The most popular type of BCD, the jacket type, is also pretty much what you’d expect: a buoyancy compensator that fits over your shoulders and wraps around your chest like a jacket. Here, the air bladders are located not just behind, but also on either side of the diver. They will keep divers floating vertically, and can be considered to be the “traditional” BCD type by most divers.
When comparing the back inflation style to the jacket style, there are some considerations to be made. For example, back-inflate BCDs are less restrictive around the chest (which is fantastic for women) and provides more range of motion than jacket style devices. However, you may want a device that helps you stay afloat vertically, in which case a jacket type would be better.
How do you know when you have a good fit? Obviously it should feel comfortable. But what else constitutes a “good” fit? First, the BCD should fit snugly around your body without feeling too tight and with constricting your movements much, if at all. It should not pinch or squeeze you when the air bladder is at full capacity.
When deflated, the BCD should not be so loose that it can slide around or rotate around your waist or shoulders. Ideally, you want to select a model with adjustable straps so there is more room to adjust how well it fits on you. Additionally, there is always a possibility that your weight will fluctuate between trips or while travelling, so adjustable straps give you more leeway to work with.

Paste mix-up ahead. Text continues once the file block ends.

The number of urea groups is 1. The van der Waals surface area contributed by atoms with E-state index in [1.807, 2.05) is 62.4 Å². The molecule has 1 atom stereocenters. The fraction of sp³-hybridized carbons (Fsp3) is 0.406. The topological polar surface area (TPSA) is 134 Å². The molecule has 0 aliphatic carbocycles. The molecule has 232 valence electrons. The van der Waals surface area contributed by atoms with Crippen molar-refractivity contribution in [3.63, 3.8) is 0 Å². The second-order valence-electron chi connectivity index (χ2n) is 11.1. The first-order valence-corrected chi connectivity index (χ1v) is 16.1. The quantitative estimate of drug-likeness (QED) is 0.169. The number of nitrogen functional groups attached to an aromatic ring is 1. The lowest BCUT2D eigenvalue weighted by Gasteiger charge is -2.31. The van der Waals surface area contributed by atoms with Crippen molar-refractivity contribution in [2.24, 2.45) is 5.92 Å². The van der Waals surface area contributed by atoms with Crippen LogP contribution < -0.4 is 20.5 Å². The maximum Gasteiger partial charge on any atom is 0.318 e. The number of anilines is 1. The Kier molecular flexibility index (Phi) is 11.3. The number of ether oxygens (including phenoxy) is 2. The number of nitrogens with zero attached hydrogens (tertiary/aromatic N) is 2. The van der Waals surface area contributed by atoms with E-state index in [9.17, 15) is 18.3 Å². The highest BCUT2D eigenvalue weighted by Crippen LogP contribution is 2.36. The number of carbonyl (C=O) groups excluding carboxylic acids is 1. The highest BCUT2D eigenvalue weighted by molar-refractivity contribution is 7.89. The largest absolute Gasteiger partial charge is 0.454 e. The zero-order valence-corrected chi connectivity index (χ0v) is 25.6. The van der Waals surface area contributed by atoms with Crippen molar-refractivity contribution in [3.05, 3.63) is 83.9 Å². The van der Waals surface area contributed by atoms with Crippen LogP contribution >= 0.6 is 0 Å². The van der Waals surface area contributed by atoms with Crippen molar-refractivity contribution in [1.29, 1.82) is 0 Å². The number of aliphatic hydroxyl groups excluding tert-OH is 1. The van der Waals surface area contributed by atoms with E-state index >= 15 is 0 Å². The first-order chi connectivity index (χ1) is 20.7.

The lift capacity is how much weight a buoyancy compensator can compensate for when the air bladder is filled with air.
In addition to the lift capacity, there are two more factors to consider: whether you will be diving in freshwater or saltwater, and if you will be diving in cold or warm water. It takes less lift to be neutrally or positively buoyant in warm water as well as saltwater. On the other hand, cold water or freshwater requires more lift.
Once you know where you will be diving, you can then decide on how much lift your BCD needs to offset. We always recommend getting more lift than you need, because too little lift is a safety hazard. If your BCD does not keep your face and shoulders above water at the surface (in a jacket style BCD) then it does not provide enough lift.
Insufficient lift capacity will also present issues at depth; you will find that you are constantly sinking and that is a major issue if you are diving with lots of weight. Once again, pick a BCD that can lift more than you need just to be safe.